[Footnote A: In this year, Elhanan Winchester, a supporter of the doctrine of universal redemption, turned the attention of many of his hearers to this subject, both by private interference and by preaching expressly upon it.]
But this society had scarcely begun to act, when the war broke out between England and America, which had the effect of checking its operations. This was considered as a severe blow upon it. But as those things which appear most to our disadvantage, turn out often the most to our benefit, so the war, by giving birth to the independence of America, was ultimately favourable to its progress. For as this contest had produced during its continuance, so it left, when it was over, a general enthusiasm for liberty. Many talked of little else but of the freedom they had gained. These were naturally led to the consideration of those among them, who were groaning in bondage. They began to feel for their hard case. They began to think that they should not deserve the new blessing which they had acquired, if they denied it to others. Thus the discussions, which originated in this contest, became the occasion of turning the attention of many, who might not otherwise have thought of it, towards the miserable condition of the slaves.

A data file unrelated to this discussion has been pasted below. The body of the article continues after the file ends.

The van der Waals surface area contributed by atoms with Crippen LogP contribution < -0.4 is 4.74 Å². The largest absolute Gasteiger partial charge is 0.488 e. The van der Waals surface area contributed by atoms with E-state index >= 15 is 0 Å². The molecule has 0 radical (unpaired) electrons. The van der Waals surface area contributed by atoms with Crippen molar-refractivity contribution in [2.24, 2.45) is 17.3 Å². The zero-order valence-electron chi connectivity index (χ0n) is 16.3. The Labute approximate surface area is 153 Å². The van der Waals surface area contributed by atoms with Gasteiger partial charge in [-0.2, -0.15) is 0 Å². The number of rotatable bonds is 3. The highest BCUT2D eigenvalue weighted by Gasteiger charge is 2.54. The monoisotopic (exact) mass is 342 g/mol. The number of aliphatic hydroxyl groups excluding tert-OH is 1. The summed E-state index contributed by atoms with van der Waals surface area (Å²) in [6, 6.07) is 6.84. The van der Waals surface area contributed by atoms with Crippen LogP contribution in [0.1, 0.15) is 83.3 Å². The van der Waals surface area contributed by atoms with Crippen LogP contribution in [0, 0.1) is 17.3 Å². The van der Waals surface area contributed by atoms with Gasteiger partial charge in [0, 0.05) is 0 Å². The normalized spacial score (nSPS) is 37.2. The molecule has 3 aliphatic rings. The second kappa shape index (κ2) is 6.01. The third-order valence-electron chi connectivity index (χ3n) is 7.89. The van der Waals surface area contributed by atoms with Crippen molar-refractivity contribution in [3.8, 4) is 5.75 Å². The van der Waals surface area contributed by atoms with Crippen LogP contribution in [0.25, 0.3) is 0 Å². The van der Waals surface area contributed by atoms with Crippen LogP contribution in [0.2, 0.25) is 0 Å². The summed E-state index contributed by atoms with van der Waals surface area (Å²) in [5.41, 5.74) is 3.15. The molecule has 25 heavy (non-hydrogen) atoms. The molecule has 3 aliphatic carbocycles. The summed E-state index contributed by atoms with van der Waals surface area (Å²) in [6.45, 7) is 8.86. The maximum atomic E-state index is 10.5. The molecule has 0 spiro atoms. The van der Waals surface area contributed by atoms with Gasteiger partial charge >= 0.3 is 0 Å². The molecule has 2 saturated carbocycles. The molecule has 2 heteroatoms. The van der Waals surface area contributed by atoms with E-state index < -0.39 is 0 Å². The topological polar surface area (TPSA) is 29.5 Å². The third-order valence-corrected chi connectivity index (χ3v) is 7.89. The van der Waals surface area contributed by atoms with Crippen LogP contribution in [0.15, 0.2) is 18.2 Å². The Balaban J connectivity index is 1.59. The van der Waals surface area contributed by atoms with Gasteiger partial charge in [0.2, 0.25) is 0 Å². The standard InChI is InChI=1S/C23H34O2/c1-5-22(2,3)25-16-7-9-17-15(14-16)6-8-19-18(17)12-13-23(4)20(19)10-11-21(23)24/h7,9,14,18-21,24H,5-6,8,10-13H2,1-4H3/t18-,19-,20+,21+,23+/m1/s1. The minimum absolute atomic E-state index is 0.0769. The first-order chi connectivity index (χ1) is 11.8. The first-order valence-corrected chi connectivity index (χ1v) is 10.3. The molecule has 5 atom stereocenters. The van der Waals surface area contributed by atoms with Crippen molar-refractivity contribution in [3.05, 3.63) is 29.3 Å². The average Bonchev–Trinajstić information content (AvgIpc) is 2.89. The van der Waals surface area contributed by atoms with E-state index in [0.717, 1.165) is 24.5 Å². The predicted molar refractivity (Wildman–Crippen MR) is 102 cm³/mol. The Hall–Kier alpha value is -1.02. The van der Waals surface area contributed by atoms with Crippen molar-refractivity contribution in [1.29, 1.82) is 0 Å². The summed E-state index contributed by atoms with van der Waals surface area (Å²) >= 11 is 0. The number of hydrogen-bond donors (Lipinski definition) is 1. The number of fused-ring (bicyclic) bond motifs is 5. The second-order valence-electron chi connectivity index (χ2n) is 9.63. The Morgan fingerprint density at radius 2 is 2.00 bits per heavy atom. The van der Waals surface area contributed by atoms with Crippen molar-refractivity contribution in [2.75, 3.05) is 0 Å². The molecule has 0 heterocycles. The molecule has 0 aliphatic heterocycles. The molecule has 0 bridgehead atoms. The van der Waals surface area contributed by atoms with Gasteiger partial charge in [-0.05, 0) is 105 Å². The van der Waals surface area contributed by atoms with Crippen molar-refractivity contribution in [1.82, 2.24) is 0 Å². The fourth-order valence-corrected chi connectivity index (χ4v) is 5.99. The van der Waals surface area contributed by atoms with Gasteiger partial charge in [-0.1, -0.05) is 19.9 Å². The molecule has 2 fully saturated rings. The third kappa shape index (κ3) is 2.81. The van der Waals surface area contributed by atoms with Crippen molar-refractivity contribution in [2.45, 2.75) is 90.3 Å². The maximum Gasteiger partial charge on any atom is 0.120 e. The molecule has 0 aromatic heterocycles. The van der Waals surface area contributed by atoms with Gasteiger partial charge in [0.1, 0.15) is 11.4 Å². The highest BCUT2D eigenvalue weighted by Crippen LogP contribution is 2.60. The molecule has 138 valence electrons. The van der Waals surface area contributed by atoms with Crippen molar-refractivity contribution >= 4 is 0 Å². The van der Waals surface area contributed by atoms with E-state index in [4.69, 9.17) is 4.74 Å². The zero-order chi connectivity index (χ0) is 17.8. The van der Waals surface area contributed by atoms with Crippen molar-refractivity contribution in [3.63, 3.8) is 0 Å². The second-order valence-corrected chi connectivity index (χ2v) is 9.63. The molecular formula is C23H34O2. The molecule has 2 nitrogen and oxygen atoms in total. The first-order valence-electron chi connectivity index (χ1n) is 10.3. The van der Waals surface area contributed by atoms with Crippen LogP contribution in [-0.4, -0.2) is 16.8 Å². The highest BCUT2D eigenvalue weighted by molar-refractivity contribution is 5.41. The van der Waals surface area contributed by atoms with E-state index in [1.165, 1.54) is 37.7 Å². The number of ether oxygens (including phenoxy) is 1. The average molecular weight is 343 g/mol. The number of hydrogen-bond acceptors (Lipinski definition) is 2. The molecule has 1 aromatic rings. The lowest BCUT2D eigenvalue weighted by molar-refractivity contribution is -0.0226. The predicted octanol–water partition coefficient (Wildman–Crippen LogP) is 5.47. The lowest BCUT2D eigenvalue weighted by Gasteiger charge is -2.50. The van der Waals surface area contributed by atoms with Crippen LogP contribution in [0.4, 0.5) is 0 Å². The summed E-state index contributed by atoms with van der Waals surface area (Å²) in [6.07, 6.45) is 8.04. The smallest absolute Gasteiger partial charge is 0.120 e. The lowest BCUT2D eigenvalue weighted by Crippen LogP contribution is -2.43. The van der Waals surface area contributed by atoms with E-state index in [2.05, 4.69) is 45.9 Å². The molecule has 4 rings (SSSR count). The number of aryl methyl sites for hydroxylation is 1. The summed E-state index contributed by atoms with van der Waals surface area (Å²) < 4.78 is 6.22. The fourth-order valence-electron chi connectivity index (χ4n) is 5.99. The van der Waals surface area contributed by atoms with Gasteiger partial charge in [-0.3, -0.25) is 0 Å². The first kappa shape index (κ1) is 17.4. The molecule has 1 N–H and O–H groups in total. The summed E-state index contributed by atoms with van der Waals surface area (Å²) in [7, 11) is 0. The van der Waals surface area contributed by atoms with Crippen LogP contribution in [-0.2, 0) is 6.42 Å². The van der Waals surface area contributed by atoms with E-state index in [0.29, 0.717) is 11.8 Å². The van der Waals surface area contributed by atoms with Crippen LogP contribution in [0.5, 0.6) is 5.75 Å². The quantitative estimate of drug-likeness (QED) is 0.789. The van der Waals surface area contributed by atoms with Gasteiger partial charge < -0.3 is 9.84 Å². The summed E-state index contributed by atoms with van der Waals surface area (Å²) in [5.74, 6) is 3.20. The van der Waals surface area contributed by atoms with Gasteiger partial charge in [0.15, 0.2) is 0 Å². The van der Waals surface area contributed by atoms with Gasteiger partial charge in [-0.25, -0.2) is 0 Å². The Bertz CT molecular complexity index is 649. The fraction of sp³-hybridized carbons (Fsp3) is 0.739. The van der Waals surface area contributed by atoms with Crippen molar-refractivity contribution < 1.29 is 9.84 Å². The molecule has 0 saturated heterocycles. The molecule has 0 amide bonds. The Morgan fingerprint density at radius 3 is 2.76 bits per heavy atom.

Nor were writers wanting, who, influenced by considerations on the war and the independence resulting from it, made their works subservient to the same benevolent end. A work, entitled, A Serious Address to the Rulers of America on the Inconsistency of their Conduct respecting Slavery, forming a Contrast between the Encroachments of England on American Liberty and American Injustice in tolerating Slavery, which appeared in 1783, was particularly instrumental in producing this effect. This excited a more than usual attention to the case of these oppressed people, and where most of all it could be useful. For the author compared in two opposite columns the animated speeches and resolutions of the members of congress in behalf of their own liberty with their conduct in continuing slavery to others. Hence the legislature began to feel the inconsistency of the practice; and so far had the sense of this inconsistency spread there, that when the delegates met from each state, to consider of a federal union, there was a desire that the abolition of the Slave-trade should be one of the articles in it. This was, however, opposed by the delegates from North and South Carolina, Virginia, Maryland, and Georgia, the five states which had the greatest concern in slaves. But even these offered to agree to the article, provided a condition was annexed to it, (which was afterwards done,) that the power of such abolition should not commence in the legislature till the first of January 1808.